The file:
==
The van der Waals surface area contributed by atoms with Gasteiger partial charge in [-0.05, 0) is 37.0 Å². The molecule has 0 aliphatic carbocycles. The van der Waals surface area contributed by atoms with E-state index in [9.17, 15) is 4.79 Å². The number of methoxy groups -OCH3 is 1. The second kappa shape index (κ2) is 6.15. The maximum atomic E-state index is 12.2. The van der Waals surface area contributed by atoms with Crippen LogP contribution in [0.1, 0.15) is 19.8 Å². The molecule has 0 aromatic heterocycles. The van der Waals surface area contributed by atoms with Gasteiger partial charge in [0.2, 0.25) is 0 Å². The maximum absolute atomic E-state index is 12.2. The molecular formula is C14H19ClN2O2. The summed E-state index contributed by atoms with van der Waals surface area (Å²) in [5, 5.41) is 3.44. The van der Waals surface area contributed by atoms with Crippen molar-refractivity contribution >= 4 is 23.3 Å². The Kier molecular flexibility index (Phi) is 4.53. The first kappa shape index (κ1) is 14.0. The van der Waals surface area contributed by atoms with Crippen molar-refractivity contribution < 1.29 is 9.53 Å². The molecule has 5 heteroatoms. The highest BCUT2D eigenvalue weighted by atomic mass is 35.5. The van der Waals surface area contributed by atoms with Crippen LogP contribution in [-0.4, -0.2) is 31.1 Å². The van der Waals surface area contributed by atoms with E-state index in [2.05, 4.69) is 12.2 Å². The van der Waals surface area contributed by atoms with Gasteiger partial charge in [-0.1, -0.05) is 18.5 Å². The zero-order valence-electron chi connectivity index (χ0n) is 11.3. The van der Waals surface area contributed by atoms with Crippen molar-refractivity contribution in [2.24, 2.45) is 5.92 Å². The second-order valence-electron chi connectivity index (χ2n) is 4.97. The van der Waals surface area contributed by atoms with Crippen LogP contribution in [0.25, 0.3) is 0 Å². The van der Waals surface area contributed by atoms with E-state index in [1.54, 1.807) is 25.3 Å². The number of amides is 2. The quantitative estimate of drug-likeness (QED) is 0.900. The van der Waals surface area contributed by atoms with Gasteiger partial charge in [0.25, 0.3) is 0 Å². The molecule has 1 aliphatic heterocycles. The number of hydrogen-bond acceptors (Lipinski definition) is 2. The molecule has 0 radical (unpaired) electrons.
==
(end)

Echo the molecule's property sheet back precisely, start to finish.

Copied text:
The van der Waals surface area contributed by atoms with Gasteiger partial charge in [-0.05, 0) is 37.0 Å². The molecule has 0 aliphatic carbocycles. The van der Waals surface area contributed by atoms with E-state index in [9.17, 15) is 4.79 Å². The number of methoxy groups -OCH3 is 1. The second kappa shape index (κ2) is 6.15. The maximum atomic E-state index is 12.2. The van der Waals surface area contributed by atoms with Crippen LogP contribution in [0.1, 0.15) is 19.8 Å². The molecule has 0 aromatic heterocycles. The van der Waals surface area contributed by atoms with Gasteiger partial charge in [0.2, 0.25) is 0 Å². The maximum absolute atomic E-state index is 12.2. The molecular formula is C14H19ClN2O2. The summed E-state index contributed by atoms with van der Waals surface area (Å²) in [5, 5.41) is 3.44. The van der Waals surface area contributed by atoms with Crippen molar-refractivity contribution >= 4 is 23.3 Å². The Kier molecular flexibility index (Phi) is 4.53. The first kappa shape index (κ1) is 14.0. The van der Waals surface area contributed by atoms with Crippen molar-refractivity contribution < 1.29 is 9.53 Å². The molecule has 5 heteroatoms. The highest BCUT2D eigenvalue weighted by atomic mass is 35.5. The van der Waals surface area contributed by atoms with Crippen LogP contribution in [-0.4, -0.2) is 31.1 Å². The van der Waals surface area contributed by atoms with E-state index in [2.05, 4.69) is 12.2 Å². The van der Waals surface area contributed by atoms with Gasteiger partial charge in [-0.1, -0.05) is 18.5 Å². The zero-order valence-electron chi connectivity index (χ0n) is 11.3. The van der Waals surface area contributed by atoms with Crippen molar-refractivity contribution in [2.24, 2.45) is 5.92 Å². The second-order valence-electron chi connectivity index (χ2n) is 4.97. The van der Waals surface area contributed by atoms with Crippen LogP contribution in [0.25, 0.3) is 0 Å². The van der Waals surface area contributed by atoms with E-state index in [1.54, 1.807) is 25.3 Å². The number of amides is 2. The quantitative estimate of drug-likeness (QED) is 0.900. The van der Waals surface area contributed by atoms with Gasteiger partial charge in [0.25, 0.3) is 0 Å². The molecule has 1 aliphatic heterocycles. The number of hydrogen-bond acceptors (Lipinski definition) is 2. The molecule has 0 radical (unpaired) electrons.